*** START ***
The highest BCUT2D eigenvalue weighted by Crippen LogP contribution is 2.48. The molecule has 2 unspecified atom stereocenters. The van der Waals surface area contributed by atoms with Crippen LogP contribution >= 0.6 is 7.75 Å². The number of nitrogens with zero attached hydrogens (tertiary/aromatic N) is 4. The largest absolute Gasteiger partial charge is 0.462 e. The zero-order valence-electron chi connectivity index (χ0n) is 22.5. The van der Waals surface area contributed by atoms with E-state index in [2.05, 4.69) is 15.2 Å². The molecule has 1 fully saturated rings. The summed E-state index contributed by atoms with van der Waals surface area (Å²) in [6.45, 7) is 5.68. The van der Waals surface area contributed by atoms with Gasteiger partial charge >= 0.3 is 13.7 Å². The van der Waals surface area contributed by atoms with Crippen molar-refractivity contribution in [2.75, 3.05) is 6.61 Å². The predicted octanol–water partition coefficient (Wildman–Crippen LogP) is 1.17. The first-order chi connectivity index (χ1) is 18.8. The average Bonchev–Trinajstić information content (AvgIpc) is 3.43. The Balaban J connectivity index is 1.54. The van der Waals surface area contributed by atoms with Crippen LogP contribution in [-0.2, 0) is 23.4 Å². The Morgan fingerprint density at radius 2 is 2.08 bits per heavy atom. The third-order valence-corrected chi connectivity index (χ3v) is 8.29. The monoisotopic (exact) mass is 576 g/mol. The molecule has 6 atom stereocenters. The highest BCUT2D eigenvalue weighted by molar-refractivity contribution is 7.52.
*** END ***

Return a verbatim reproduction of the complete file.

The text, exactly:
The highest BCUT2D eigenvalue weighted by Crippen LogP contribution is 2.48. The molecule has 2 unspecified atom stereocenters. The van der Waals surface area contributed by atoms with Crippen LogP contribution >= 0.6 is 7.75 Å². The number of nitrogens with zero attached hydrogens (tertiary/aromatic N) is 4. The largest absolute Gasteiger partial charge is 0.462 e. The zero-order valence-electron chi connectivity index (χ0n) is 22.5. The van der Waals surface area contributed by atoms with E-state index in [2.05, 4.69) is 15.2 Å². The molecule has 1 fully saturated rings. The summed E-state index contributed by atoms with van der Waals surface area (Å²) in [6.45, 7) is 5.68. The van der Waals surface area contributed by atoms with Gasteiger partial charge >= 0.3 is 13.7 Å². The van der Waals surface area contributed by atoms with Crippen molar-refractivity contribution in [2.75, 3.05) is 6.61 Å². The predicted octanol–water partition coefficient (Wildman–Crippen LogP) is 1.17. The first-order chi connectivity index (χ1) is 18.8. The average Bonchev–Trinajstić information content (AvgIpc) is 3.43. The Balaban J connectivity index is 1.54. The van der Waals surface area contributed by atoms with Crippen LogP contribution in [-0.2, 0) is 23.4 Å². The Morgan fingerprint density at radius 2 is 2.08 bits per heavy atom. The third-order valence-corrected chi connectivity index (χ3v) is 8.29. The monoisotopic (exact) mass is 576 g/mol. The molecule has 6 atom stereocenters. The highest BCUT2D eigenvalue weighted by molar-refractivity contribution is 7.52.